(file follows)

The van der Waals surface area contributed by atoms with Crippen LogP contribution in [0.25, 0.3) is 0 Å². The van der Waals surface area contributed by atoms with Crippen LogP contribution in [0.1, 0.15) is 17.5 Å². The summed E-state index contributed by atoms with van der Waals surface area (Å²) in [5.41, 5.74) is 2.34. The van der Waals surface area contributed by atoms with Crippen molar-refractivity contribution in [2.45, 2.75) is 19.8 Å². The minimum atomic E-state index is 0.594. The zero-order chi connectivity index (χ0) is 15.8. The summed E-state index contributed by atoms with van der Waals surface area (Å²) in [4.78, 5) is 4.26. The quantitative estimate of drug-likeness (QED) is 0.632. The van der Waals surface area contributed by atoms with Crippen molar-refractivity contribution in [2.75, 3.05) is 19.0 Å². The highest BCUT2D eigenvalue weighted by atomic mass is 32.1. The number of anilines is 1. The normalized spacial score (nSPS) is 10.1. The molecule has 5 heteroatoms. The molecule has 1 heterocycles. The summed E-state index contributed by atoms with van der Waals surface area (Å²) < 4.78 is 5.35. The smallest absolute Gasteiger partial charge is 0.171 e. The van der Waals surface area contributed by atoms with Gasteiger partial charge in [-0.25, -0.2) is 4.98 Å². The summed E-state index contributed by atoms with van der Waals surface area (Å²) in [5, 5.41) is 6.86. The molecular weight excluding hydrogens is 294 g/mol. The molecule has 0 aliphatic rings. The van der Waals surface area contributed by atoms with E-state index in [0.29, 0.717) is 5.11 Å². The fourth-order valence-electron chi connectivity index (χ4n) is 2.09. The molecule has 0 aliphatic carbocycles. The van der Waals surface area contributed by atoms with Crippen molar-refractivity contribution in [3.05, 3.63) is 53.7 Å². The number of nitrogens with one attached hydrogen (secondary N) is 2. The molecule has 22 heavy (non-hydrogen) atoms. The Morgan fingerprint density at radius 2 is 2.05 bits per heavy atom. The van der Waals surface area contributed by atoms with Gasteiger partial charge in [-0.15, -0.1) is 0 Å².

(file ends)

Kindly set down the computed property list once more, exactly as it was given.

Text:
The van der Waals surface area contributed by atoms with Crippen LogP contribution in [0.25, 0.3) is 0 Å². The van der Waals surface area contributed by atoms with Crippen LogP contribution in [0.1, 0.15) is 17.5 Å². The summed E-state index contributed by atoms with van der Waals surface area (Å²) in [5.41, 5.74) is 2.34. The van der Waals surface area contributed by atoms with Crippen molar-refractivity contribution in [2.45, 2.75) is 19.8 Å². The minimum atomic E-state index is 0.594. The zero-order chi connectivity index (χ0) is 15.8. The summed E-state index contributed by atoms with van der Waals surface area (Å²) in [4.78, 5) is 4.26. The quantitative estimate of drug-likeness (QED) is 0.632. The van der Waals surface area contributed by atoms with Crippen molar-refractivity contribution in [2.75, 3.05) is 19.0 Å². The highest BCUT2D eigenvalue weighted by atomic mass is 32.1. The number of anilines is 1. The normalized spacial score (nSPS) is 10.1. The molecule has 5 heteroatoms. The molecule has 1 heterocycles. The summed E-state index contributed by atoms with van der Waals surface area (Å²) < 4.78 is 5.35. The smallest absolute Gasteiger partial charge is 0.171 e. The van der Waals surface area contributed by atoms with Gasteiger partial charge in [-0.25, -0.2) is 4.98 Å². The summed E-state index contributed by atoms with van der Waals surface area (Å²) in [5, 5.41) is 6.86. The molecular weight excluding hydrogens is 294 g/mol. The molecule has 0 aliphatic rings. The van der Waals surface area contributed by atoms with E-state index in [0.29, 0.717) is 5.11 Å². The fourth-order valence-electron chi connectivity index (χ4n) is 2.09. The molecule has 0 aliphatic carbocycles. The van der Waals surface area contributed by atoms with Crippen molar-refractivity contribution in [3.05, 3.63) is 53.7 Å². The number of nitrogens with one attached hydrogen (secondary N) is 2. The molecule has 22 heavy (non-hydrogen) atoms. The Morgan fingerprint density at radius 2 is 2.05 bits per heavy atom. The van der Waals surface area contributed by atoms with Gasteiger partial charge in [-0.15, -0.1) is 0 Å².